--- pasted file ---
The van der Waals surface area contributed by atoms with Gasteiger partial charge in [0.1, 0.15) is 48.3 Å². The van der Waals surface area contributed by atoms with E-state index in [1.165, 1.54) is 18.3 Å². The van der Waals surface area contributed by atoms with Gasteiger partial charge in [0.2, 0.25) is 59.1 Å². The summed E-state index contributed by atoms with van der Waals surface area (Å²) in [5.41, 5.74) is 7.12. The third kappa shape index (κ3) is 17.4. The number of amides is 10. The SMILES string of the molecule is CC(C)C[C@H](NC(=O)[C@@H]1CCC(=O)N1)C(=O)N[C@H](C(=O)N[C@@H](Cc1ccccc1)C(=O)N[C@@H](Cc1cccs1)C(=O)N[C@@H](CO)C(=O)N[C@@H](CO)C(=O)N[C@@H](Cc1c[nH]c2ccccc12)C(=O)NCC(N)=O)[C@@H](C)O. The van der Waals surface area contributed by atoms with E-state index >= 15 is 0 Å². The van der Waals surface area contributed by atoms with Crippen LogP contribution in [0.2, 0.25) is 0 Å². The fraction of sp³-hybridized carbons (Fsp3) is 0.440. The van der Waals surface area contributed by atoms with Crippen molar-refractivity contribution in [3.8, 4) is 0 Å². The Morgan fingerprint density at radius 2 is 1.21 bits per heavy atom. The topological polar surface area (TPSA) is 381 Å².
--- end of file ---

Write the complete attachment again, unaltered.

The van der Waals surface area contributed by atoms with Gasteiger partial charge in [0.1, 0.15) is 48.3 Å². The van der Waals surface area contributed by atoms with E-state index in [1.165, 1.54) is 18.3 Å². The van der Waals surface area contributed by atoms with Gasteiger partial charge in [0.2, 0.25) is 59.1 Å². The summed E-state index contributed by atoms with van der Waals surface area (Å²) in [5.41, 5.74) is 7.12. The third kappa shape index (κ3) is 17.4. The number of amides is 10. The SMILES string of the molecule is CC(C)C[C@H](NC(=O)[C@@H]1CCC(=O)N1)C(=O)N[C@H](C(=O)N[C@@H](Cc1ccccc1)C(=O)N[C@@H](Cc1cccs1)C(=O)N[C@@H](CO)C(=O)N[C@@H](CO)C(=O)N[C@@H](Cc1c[nH]c2ccccc12)C(=O)NCC(N)=O)[C@@H](C)O. The van der Waals surface area contributed by atoms with E-state index >= 15 is 0 Å². The van der Waals surface area contributed by atoms with Crippen LogP contribution in [0.2, 0.25) is 0 Å². The fraction of sp³-hybridized carbons (Fsp3) is 0.440. The van der Waals surface area contributed by atoms with Crippen molar-refractivity contribution in [3.8, 4) is 0 Å². The Morgan fingerprint density at radius 2 is 1.21 bits per heavy atom. The topological polar surface area (TPSA) is 381 Å².